Billy Clements was a Combat Engineer

1942 recruitment poster for the Army Corps of Engineers

1942 recruitment poster for the Army Corps of Engineers

On August 2, 1942, William A. “Billy” Clements enlisted “for the duration of the War.”  He was inducted first as an Army private at Fort Mcpherson, Atlanta, GA.

A line of soldiers during induction at Ft. McPherson, Atlanta, GA, 1942.

A line of soldiers during induction at Ft. McPherson, Atlanta, GA, 1942.

Billy had four years of college education, and after basic training it was decided his “civilian occupation, training and background were more suited for conversion to Specialist use in the Engineer Corps than in other branches of the services…The army engineer is a builder as well as a combat soldier.”  It was in 1942 that the construction of domestic military bases reached its peak.

On October 5, 1942 The Atlanta Constitution reported William A. Clements had been transferred to the Engineer Replacement Training Center at Fort Leonard Wood, MO.

William A. "Billy" Clements was assigned to Fort Leonard Wood in October of 1942.

William A. “Billy” Clements was assigned to Fort Leonard Wood in October of 1942.

The Atlanta Constitution
October 5, 1942

The Army and Navy

Fourteen Georgians are now stationed at the Engineer Replacement Training Center at Fort Leonard Wood, Mo.
    From Atlanta are Herbert C. Johnson, of 476 Lytle avenue, S. E. and James B. Owen, of 1189 McLendon avenue.
    Other Georgians are: Earl L. Nash, of 3787 Highland avenue, Hapeville: Thomas B. Jordan, of Greenville; Roy W. Smith, of Jonesboro; Philip E. Williams, of Colquitt; Glen B. Phillips, of Forest Park; James E. Terrell, of North Roswell; Charles A Lindsey, of Dalton; Arthur L. Long, of Woodbury; Robert F. Meek, of Smyrna; William A. Clements, of Ray City; John V. Benson, of Nelson, and Frank W. McCrae, of Raleigh.

New arrivals at Fort Leonard Wood were greeted with a pamphlet, Introdution to ERTC Fort Leonard Wood,  which provided an orientation to the base and the Army Corps of Engineers.

“The prime reason for your being here is to be trained as a combat engineer.  You will learn the use of hand and motorized tools, to construct fixed and floating bridges, to build roads and obstacles, to execute demolitions, and to protect yourself against  enemy attacks.

WW II era yearbook, Fort Leonard Wood

After the War, Billy Clements returned to Ray City, GA. He later became the owner of the Victory Soda Shop, Ray City’s iconic landmark of World War II.

Billy Clements (left) on Main Street outside the Victory Soda Shop after the Ray City fire of March 1969. Image courtesy of berriencountyga.com

Billy Clements (left) after the Ray City fire of March 1969. Image courtesy of berriencountyga.com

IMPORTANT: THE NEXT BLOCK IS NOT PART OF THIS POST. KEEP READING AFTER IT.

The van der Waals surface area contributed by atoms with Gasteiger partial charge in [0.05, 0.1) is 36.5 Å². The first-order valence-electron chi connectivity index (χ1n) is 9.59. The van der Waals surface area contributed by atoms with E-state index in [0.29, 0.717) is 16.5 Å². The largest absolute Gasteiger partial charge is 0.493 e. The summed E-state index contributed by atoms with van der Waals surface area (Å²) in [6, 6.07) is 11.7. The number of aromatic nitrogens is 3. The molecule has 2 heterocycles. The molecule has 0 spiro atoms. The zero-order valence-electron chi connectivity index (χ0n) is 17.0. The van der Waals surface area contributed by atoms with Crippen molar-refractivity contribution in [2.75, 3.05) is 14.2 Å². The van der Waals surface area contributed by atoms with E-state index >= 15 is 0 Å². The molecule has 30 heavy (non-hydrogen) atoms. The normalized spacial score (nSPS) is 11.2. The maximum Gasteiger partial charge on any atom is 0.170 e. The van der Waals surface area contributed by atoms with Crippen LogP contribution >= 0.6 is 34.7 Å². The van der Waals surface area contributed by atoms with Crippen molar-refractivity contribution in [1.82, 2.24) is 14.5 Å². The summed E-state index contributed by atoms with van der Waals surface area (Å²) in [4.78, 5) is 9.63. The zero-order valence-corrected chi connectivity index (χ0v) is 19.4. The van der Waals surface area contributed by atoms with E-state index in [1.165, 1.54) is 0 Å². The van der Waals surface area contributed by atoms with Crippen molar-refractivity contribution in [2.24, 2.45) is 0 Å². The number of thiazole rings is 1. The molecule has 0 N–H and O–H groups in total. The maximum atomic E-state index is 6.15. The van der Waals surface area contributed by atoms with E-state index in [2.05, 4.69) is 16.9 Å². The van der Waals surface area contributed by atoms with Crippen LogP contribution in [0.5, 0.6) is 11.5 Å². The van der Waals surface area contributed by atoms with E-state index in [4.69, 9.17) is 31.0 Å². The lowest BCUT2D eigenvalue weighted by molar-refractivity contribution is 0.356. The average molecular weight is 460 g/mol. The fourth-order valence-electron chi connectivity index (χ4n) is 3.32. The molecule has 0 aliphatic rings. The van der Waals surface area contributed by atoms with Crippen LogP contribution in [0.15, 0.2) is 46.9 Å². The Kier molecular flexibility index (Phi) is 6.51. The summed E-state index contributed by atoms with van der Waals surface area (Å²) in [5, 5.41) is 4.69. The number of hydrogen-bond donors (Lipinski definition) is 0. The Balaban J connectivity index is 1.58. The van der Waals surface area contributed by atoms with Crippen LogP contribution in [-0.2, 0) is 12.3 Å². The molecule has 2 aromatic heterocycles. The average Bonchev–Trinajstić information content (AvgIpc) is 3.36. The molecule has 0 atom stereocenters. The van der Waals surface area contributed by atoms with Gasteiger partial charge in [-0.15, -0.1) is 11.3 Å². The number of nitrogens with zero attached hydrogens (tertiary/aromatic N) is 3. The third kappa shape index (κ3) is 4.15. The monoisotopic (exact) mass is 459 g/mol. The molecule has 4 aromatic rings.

The Berrien Press 
February 2006

The Berrien Press — William A. “Billy” Clements, 88, of Ray City died February 2, 2006 at Louis Smith Memorial Hospital in Lakeland. Born October 3, 1917 in Berrien County to the late William A. and Mary  Elizabeth Clements, he owned and operated Victory Soda Shop in Ray City for 33 years. He served in the U.S. Army during WWII and was a member of First  Baptist Church in Ray City. Survivors include his wife, Helen Wood Clements of Ray City; three sons, Richard Clements of Chula, David Clements of Ray City, Chris Clements of Virginia Beach, VA; two sisters, Ann Ryals of Valdosta and Grace Howell of  Houston, TX; one brother, Wendell Lee Clements of Conyers; seven grandchildren, five great-grandchildren. Funeral services were held February 5 at 2 p.m. at First Baptist Church in Ray City. Interment was in Beaver Dam Cemetery. Music Funeral Services of Lakeland was in charge of arrangements.

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Ray City School 1934

Ray City School, 1934

The Ray City School held a junior high school rating until 1936, when it became an accredited senior high school.

Ray City School class photos from 1934. Identifications needed.

Ray City School 4th Grade Class Photo, Believed to be Spring 1934. Photo was inscribed on back " Mildred's 4th Grade Class, Ray City School." The reference may be to Mildred Clements, who graduated in 1939.

Ray City School 4th Grade Class Photo, Believed to be Spring 1934. Photo was inscribed on back ” Mildred’s 4th Grade Class, Ray City School.” The reference may be to Mildred Clements, who graduated in 1939.  Image courtesy of Edith Mayo.

A 1934 newspaper article on Ray City included the following information about the school.

The city of Ray City affords every convenience and comfort for the citizens of the community.  There is a fine school system, which is under the capable and efficient supervision of Prof. P. M. Shultz.  Prof. Ulmer Crosby is principal, and the other teachers are:  Mrs. P. M. Shultz, Miss Jessie Aycock, Mrs. A.B. Baskins, Miss Lillian Ford and Mrs. Eulalie Dickson.